“Information is power” Or is it?  

How much information do you receive during a work day? 

Is it empowering or overwhelming?

In my last corporate role, I received over 70 emails per day.  As the leader of an international team that covered every time zone from New Zealand to New York, I felt a sense of duty to read all of them, in case I missed something that was important.  I realised this was a problem because I spent the day working with my team and early mornings and late evenings reading and responding to emails. I was exhausted.

Technology has enabled us to be accessible 24/7 and, if you work in a global team, a co-worker will be sending you emails and messages during their work hours, which may be during your sleep hours.  Some managers expect you to respond within their work day. This creates unrealistic expectations if your manager is in New York and you are in Melbourne.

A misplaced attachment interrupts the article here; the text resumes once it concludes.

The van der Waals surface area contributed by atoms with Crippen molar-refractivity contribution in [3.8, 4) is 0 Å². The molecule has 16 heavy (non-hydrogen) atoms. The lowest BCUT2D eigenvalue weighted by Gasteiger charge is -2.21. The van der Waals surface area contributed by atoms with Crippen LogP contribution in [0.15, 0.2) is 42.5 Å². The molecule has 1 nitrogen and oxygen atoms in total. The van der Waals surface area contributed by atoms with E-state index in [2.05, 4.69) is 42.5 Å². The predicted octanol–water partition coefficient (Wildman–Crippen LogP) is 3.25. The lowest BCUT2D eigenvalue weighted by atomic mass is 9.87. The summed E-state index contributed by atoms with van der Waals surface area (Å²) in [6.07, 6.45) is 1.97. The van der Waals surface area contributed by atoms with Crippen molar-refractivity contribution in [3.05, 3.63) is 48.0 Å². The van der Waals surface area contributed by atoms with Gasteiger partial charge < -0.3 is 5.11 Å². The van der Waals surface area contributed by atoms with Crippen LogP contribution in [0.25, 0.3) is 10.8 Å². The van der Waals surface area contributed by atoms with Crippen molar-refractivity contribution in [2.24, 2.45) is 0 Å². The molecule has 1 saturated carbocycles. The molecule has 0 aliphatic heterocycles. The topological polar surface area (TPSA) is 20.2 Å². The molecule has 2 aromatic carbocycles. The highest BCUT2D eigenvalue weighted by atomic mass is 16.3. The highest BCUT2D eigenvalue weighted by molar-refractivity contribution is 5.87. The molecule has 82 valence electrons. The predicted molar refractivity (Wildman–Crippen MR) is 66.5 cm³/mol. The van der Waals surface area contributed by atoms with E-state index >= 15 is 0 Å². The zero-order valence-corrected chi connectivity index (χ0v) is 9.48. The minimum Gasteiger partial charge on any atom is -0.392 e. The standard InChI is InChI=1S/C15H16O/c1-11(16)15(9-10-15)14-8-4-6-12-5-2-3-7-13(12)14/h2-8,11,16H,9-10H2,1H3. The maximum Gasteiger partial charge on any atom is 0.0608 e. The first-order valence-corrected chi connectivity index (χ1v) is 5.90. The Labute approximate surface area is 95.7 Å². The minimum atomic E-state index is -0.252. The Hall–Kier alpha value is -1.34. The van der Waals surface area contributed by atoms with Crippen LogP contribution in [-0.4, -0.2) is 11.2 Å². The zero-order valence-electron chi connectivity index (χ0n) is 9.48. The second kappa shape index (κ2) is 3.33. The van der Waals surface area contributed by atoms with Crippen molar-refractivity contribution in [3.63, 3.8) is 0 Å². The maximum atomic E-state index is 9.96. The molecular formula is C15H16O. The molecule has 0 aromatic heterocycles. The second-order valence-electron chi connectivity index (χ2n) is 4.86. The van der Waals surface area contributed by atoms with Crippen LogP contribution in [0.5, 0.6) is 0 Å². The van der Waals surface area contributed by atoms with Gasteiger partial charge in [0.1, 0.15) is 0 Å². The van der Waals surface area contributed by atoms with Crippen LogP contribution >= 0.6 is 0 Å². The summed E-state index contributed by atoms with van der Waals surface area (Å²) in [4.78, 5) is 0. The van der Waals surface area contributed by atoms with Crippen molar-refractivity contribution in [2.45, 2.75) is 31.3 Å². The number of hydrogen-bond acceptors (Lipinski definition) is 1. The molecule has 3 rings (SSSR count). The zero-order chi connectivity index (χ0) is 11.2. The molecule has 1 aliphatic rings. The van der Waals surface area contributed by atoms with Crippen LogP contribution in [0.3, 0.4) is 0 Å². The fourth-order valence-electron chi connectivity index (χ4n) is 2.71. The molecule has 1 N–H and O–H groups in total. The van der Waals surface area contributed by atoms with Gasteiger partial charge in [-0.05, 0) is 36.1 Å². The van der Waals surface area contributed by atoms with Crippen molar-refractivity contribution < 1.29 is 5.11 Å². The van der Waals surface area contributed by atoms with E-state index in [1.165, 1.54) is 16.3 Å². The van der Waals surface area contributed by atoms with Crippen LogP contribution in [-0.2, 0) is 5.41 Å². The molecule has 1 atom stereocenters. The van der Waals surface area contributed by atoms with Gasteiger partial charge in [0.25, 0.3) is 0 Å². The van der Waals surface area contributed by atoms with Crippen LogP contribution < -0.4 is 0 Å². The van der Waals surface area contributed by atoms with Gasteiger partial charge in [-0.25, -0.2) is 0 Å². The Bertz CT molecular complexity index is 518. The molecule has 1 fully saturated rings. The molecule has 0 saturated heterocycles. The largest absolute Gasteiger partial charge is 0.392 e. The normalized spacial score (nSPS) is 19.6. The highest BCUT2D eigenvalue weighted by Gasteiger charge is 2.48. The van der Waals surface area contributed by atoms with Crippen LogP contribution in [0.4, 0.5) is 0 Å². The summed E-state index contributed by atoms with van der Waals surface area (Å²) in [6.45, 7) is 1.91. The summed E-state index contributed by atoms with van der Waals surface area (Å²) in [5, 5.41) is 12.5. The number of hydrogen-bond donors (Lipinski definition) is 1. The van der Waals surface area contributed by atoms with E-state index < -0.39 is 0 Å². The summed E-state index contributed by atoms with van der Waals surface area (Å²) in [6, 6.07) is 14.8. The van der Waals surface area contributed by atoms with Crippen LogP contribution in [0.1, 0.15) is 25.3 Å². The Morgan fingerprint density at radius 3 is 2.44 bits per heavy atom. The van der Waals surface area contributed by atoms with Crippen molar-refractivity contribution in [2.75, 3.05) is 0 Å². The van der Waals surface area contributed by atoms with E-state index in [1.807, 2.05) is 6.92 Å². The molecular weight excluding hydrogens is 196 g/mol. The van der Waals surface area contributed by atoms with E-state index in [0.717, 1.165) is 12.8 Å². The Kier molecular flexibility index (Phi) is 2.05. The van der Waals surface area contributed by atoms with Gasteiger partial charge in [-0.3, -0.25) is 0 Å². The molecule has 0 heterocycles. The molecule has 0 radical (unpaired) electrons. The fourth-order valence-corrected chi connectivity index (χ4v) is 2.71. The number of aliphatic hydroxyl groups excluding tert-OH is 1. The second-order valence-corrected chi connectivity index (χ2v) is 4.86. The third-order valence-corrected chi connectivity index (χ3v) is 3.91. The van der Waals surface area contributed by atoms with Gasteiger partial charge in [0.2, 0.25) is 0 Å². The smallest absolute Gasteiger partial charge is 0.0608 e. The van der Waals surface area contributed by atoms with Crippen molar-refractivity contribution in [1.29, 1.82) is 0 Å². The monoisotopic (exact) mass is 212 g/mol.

Technology also creates a need in us, as individuals, to instantly respond to notifications.   Who can resist the impulse to check mail after receiving notifications? Multitasking has become the default.  However, the research around this show that we are less productive than if we focus on one task at a time.

We simply do not have the brain capacity or time to read the amount of information that we receive.  So it’s essential that we use our limited capacity wisely.  

As a leader, your ability to consciously choose your focus is critical in delivering delivering your key business outcomes.  

So, how do you fight for your focus?  

Do you consciously choose how to use your brain capacity?